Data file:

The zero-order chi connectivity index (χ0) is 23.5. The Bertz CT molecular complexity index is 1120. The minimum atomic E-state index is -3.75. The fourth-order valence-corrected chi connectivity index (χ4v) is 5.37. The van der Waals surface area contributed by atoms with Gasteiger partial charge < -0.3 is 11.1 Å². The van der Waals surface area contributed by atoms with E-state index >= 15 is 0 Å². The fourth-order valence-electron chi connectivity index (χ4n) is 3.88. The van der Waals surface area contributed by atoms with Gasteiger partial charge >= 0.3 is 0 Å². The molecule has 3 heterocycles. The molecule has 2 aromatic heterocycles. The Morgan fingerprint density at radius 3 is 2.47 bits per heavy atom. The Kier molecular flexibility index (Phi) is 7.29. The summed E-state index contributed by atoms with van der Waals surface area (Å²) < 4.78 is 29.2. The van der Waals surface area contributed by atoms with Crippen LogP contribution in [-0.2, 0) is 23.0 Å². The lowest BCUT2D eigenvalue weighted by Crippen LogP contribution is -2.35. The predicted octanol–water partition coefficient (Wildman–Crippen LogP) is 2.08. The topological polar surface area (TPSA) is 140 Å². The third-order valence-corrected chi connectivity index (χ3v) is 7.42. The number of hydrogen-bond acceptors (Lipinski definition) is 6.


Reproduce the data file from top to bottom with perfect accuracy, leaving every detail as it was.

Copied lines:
The zero-order chi connectivity index (χ0) is 23.5. The Bertz CT molecular complexity index is 1120. The minimum atomic E-state index is -3.75. The fourth-order valence-corrected chi connectivity index (χ4v) is 5.37. The van der Waals surface area contributed by atoms with Gasteiger partial charge < -0.3 is 11.1 Å². The van der Waals surface area contributed by atoms with E-state index >= 15 is 0 Å². The fourth-order valence-electron chi connectivity index (χ4n) is 3.88. The van der Waals surface area contributed by atoms with Gasteiger partial charge >= 0.3 is 0 Å². The molecule has 3 heterocycles. The molecule has 2 aromatic heterocycles. The Morgan fingerprint density at radius 3 is 2.47 bits per heavy atom. The Kier molecular flexibility index (Phi) is 7.29. The summed E-state index contributed by atoms with van der Waals surface area (Å²) < 4.78 is 29.2. The van der Waals surface area contributed by atoms with Crippen LogP contribution in [-0.2, 0) is 23.0 Å². The lowest BCUT2D eigenvalue weighted by Crippen LogP contribution is -2.35. The predicted octanol–water partition coefficient (Wildman–Crippen LogP) is 2.08. The topological polar surface area (TPSA) is 140 Å². The third-order valence-corrected chi connectivity index (χ3v) is 7.42. The number of hydrogen-bond acceptors (Lipinski definition) is 6.